By default the diagnostic output from WiFi libraries is disabled when you call Serial.begin. To enable debug output again, call Serial.setDebugOutput(true). To redirect debug output to Serial1 instead, call Serial1.setDebugOutput(true).

You also need to use Serial.setDebugOutput(true) to enable output from printf() function.

The method Serial.setRxBufferSize(size_t size) allows to define the receiving buffer depth. The default value is 256.

Both Serial and Serial1 objects support 5, 6, 7, 8 data bits, odd (O), even (E), and no (N) parity, and 1 or 2 stop bits. To set the desired mode, call Serial.begin(baudrate, SERIAL_8N1), Serial.begin(baudrate, SERIAL_6E2), etc.

A new method has been implemented on both Serial and Serial1 to get current baud rate setting. To get the current baud rate, call Serial.baudRate(), Serial1.baudRate(). Return a int of current speed. For example

// Set Baud rate to 57600

// Get current baud rate
int br = Serial.baudRate();

// Will print "Serial is 57600 bps"
Serial.printf("Serial is %d bps", br);
Serial and Serial1 objects are both instances of the HardwareSerial class.
I’ve done this also for official ESP8266 Software Serial library, see this pull request.
Note that this implementation is only for ESP8266 based boards, and will not works with other Arduino boards.

To detect an unknown baudrate of data coming into Serial use Serial.detectBaudrate(time_t timeoutMillis). This method tries to detect the baudrate for a maximum of timeoutMillis ms. It returns zero if no baudrate was detected, or the detected baudrate otherwise. The detectBaudrate() function may be called before Serial.begin() is called, because it does not need the receive buffer nor the SerialConfig parameters.

The uart can not detect other parameters like number of start- or stopbits, number of data bits or parity.

The detection itself does not change the baudrate, after detection it should be set as usual using Serial.begin(detectedBaudrate).

Detection is very fast, it takes only a few incoming bytes.

SerialDetectBaudrate.ino is a full example of usage.


The Program memory features work much the same way as on a regular Arduino; placing read only data and strings in read only memory and freeing heap for your application. The important difference is that on the ESP8266 the literal strings are not pooled. This means that the same literal string defined inside a F("") and/or PSTR("") will take up space for each instance in the code. So you will need to manage the duplicate strings yourself.

There is one additional helper macro to make it easier to pass const PROGMEM strings to methods that take a __FlashStringHelper called FPSTR(). The use of this will help make it easier to pool strings. Not pooling strings…

String response1;
response1 += F("http:");
String response2;
response2 += F("http:");

using FPSTR would become…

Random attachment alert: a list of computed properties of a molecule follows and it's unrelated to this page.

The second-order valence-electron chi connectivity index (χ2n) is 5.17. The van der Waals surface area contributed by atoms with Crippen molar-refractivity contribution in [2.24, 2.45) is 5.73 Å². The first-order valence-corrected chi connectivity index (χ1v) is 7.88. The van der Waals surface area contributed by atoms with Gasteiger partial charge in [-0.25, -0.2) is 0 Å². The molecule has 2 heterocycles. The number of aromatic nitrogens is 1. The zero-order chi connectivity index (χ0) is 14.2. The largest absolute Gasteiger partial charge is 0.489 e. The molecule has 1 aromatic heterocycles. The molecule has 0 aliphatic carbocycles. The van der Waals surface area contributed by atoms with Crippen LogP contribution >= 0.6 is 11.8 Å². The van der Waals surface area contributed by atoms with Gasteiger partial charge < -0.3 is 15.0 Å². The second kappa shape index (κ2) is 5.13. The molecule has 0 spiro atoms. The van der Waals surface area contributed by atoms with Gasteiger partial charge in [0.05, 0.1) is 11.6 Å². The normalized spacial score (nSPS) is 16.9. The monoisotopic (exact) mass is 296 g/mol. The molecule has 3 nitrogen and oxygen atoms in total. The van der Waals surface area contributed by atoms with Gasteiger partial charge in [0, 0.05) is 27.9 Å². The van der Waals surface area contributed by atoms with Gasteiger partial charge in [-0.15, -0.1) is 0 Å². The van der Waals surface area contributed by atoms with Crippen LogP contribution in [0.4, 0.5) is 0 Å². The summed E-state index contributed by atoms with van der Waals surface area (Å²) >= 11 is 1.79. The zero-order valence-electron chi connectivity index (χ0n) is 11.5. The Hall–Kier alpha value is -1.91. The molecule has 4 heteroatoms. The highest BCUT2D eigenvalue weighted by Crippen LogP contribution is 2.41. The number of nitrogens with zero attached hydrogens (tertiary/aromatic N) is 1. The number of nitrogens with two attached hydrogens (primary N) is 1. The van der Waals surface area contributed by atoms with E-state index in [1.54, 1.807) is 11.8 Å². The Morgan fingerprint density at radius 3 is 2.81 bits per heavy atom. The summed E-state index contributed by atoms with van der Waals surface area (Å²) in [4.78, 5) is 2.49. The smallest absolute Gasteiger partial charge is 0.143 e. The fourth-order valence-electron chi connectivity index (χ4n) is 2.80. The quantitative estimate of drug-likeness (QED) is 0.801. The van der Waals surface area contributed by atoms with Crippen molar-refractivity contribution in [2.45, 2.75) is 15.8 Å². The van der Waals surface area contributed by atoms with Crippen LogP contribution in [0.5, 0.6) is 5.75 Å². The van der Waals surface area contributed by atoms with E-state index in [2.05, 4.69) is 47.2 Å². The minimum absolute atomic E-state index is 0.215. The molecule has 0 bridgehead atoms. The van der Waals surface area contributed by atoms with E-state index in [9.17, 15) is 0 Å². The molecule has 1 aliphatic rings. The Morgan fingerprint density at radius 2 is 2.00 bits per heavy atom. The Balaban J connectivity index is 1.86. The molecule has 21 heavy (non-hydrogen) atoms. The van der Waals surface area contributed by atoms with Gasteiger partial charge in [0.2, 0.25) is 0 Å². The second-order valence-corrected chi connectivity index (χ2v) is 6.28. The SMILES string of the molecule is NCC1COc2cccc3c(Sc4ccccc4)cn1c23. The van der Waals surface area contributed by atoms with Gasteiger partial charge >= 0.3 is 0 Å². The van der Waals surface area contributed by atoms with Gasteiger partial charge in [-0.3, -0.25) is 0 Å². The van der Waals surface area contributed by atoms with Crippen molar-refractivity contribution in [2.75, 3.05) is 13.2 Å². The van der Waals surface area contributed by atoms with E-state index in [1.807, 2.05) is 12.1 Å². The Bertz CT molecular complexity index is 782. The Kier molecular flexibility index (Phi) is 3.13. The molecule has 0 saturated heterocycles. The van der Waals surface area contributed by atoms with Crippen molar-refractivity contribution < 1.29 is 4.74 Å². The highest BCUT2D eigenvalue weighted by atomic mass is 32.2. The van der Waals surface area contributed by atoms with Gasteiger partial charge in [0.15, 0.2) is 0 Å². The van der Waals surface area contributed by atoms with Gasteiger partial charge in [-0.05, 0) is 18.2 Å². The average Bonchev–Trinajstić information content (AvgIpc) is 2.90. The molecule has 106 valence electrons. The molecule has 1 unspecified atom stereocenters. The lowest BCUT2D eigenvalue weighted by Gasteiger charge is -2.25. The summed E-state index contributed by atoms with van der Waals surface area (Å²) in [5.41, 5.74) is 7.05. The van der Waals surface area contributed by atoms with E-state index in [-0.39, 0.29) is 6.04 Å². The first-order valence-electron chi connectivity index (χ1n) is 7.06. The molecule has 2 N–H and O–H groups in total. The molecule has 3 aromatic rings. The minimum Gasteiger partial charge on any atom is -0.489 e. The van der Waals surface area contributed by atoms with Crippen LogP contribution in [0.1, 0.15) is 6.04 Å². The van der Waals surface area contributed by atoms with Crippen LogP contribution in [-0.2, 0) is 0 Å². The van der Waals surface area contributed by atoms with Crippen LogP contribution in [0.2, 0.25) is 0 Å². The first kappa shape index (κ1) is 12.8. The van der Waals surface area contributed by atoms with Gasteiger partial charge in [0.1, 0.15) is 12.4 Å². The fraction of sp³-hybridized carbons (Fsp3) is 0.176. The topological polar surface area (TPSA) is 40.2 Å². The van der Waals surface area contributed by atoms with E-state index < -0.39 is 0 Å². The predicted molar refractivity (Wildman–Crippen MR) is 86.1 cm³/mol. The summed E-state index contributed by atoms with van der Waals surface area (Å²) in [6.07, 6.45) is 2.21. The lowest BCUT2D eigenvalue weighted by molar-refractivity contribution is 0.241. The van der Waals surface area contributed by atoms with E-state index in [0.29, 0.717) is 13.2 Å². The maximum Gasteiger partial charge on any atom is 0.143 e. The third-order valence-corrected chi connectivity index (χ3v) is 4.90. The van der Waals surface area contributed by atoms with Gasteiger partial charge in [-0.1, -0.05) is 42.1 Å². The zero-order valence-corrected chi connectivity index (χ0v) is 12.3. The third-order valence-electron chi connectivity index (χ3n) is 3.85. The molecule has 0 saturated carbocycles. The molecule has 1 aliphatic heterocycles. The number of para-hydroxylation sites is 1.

const char HTTP[] PROGMEM = "http:";
    String response1;
    response1 += FPSTR(HTTP);
    String response2;
    response2 += FPSTR(HTTP);


  • About C++ exceptions, operator new, and Exceptions menu option

    The C++ standard says the following about the new operator behavior when encountering heap shortage (memory full):

    • has to throw a std::bad_alloc C++ exception when they are enabled
    • will abort() otherwise

    There are several reasons for the first point above, among which are:

    • guarantee that the return of new is never a nullptr
    • guarantee full construction of the top level object plus all member subobjects
    • guarantee that any subobjects partially constructed get destroyed, and in the correct order, if oom is encountered midway through construction

    When C++ exceptions are disabled, or when using new(nothrow), the above guarantees can’t be upheld, so the second point (abort()) above is the only std::c++ viable solution.

    Historically in Arduino environments, new is overloaded to simply return the equivalent malloc() which in turn can return nullptr.

    This behavior is not C++ standard, and there is good reason for that: there are hidden and very bad side effects. The class and member constructors are always called, even when memory is full (this == nullptr). In addition, the memory allocation for the top object could succeed, but allocation required for some member object could fail, leaving construction in an undefined state. So the historical behavior of Ardudino’s new, when faced with insufficient memory, will lead to bad crashes sooner or later, sometimes unexplainable, generally due to memory corruption even when the returned value is checked and managed. Luckily on esp8266, trying to update RAM near address 0 will immediately raise an hardware exception, unlike on other uC like avr on which that memory can be accessible.

    As of core 2.6.0, there are 3 options: legacy (default) and two clear cases when new encounters oom:

    • new returns nullptr, with possible bad effects or immediate crash when constructors (called anyway) initialize members (exceptions are disabled in this case)
    • C++ exceptions are disabled: new calls abort() and will “cleanly” crash, because there is no way to honor memory allocation or to recover gracefully.
    • C++ exceptions are enabled: new throws a std::bad_alloc C++ exception, which can be caught and handled gracefully. This assures correct behavior, including handling of all subobjects, which guarantees stability.

    History: #6269 #6309 #6312

  • New optional allocator arduino_new

    A new optional global allocator is introduced with a different semantic:

    • never throws exceptions on oom
    • never calls constructors on oom
    • returns nullptr on oom

    It is similar to arduino new semantic without side effects (except when parent constructors, or member constructors use new).

    Syntax is slightly different, the following shows the different usages:

    // with new:
    SomeClass* sc = new SomeClass(arg1, arg2, ...);
    delete sc;
    SomeClass* scs = new SomeClass[42];
    delete [] scs;
    // with arduino_new:
    SomeClass* sc = arduino_new(SomeClass, arg1, arg2, ...);
    delete sc;
    SomeClass* scs = arduino_newarray(SomeClass, 42);
    delete [] scs;